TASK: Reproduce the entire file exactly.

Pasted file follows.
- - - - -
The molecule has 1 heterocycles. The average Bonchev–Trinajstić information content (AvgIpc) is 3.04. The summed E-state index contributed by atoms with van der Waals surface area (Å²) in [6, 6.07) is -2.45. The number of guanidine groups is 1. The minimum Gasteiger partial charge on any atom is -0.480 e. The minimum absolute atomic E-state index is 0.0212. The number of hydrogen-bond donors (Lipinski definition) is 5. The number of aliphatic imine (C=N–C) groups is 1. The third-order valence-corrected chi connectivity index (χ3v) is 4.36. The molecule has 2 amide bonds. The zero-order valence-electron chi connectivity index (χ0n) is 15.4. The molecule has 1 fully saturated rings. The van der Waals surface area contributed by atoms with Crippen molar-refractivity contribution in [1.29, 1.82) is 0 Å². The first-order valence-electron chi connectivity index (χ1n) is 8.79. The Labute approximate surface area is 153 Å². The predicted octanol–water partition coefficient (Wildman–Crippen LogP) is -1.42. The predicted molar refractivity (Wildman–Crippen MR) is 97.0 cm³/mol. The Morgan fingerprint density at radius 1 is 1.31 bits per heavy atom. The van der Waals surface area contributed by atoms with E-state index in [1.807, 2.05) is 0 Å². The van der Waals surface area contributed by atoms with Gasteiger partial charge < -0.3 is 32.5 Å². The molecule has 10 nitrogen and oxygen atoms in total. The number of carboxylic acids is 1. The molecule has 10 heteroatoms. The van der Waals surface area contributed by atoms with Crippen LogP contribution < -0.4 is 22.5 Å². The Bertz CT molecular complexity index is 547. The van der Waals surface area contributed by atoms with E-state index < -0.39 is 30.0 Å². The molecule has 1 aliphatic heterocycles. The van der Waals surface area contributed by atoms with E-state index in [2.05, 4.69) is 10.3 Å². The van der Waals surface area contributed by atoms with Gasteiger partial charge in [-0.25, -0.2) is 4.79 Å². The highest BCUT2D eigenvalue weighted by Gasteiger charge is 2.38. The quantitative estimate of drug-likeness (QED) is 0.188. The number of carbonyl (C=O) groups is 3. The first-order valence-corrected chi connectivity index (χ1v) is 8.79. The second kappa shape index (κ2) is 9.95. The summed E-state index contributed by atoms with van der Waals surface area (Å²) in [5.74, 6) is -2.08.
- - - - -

The molecule has 1 heterocycles. The average Bonchev–Trinajstić information content (AvgIpc) is 3.04. The summed E-state index contributed by atoms with van der Waals surface area (Å²) in [6, 6.07) is -2.45. The number of guanidine groups is 1. The minimum Gasteiger partial charge on any atom is -0.480 e. The minimum absolute atomic E-state index is 0.0212. The number of hydrogen-bond donors (Lipinski definition) is 5. The number of aliphatic imine (C=N–C) groups is 1. The third-order valence-corrected chi connectivity index (χ3v) is 4.36. The molecule has 2 amide bonds. The zero-order valence-electron chi connectivity index (χ0n) is 15.4. The molecule has 1 fully saturated rings. The van der Waals surface area contributed by atoms with Crippen molar-refractivity contribution in [1.29, 1.82) is 0 Å². The first-order valence-electron chi connectivity index (χ1n) is 8.79. The Labute approximate surface area is 153 Å². The predicted octanol–water partition coefficient (Wildman–Crippen LogP) is -1.42. The predicted molar refractivity (Wildman–Crippen MR) is 97.0 cm³/mol. The Morgan fingerprint density at radius 1 is 1.31 bits per heavy atom. The van der Waals surface area contributed by atoms with E-state index in [1.807, 2.05) is 0 Å². The van der Waals surface area contributed by atoms with Gasteiger partial charge < -0.3 is 32.5 Å². The molecule has 10 nitrogen and oxygen atoms in total. The number of carboxylic acids is 1. The molecule has 10 heteroatoms. The van der Waals surface area contributed by atoms with Crippen LogP contribution < -0.4 is 22.5 Å². The Bertz CT molecular complexity index is 547. The van der Waals surface area contributed by atoms with E-state index < -0.39 is 30.0 Å². The molecule has 1 aliphatic heterocycles. The van der Waals surface area contributed by atoms with E-state index in [2.05, 4.69) is 10.3 Å². The van der Waals surface area contributed by atoms with Gasteiger partial charge in [-0.25, -0.2) is 4.79 Å². The highest BCUT2D eigenvalue weighted by Gasteiger charge is 2.38. The quantitative estimate of drug-likeness (QED) is 0.188. The number of carbonyl (C=O) groups is 3. The first-order valence-corrected chi connectivity index (χ1v) is 8.79. The second kappa shape index (κ2) is 9.95. The summed E-state index contributed by atoms with van der Waals surface area (Å²) in [5.74, 6) is -2.08.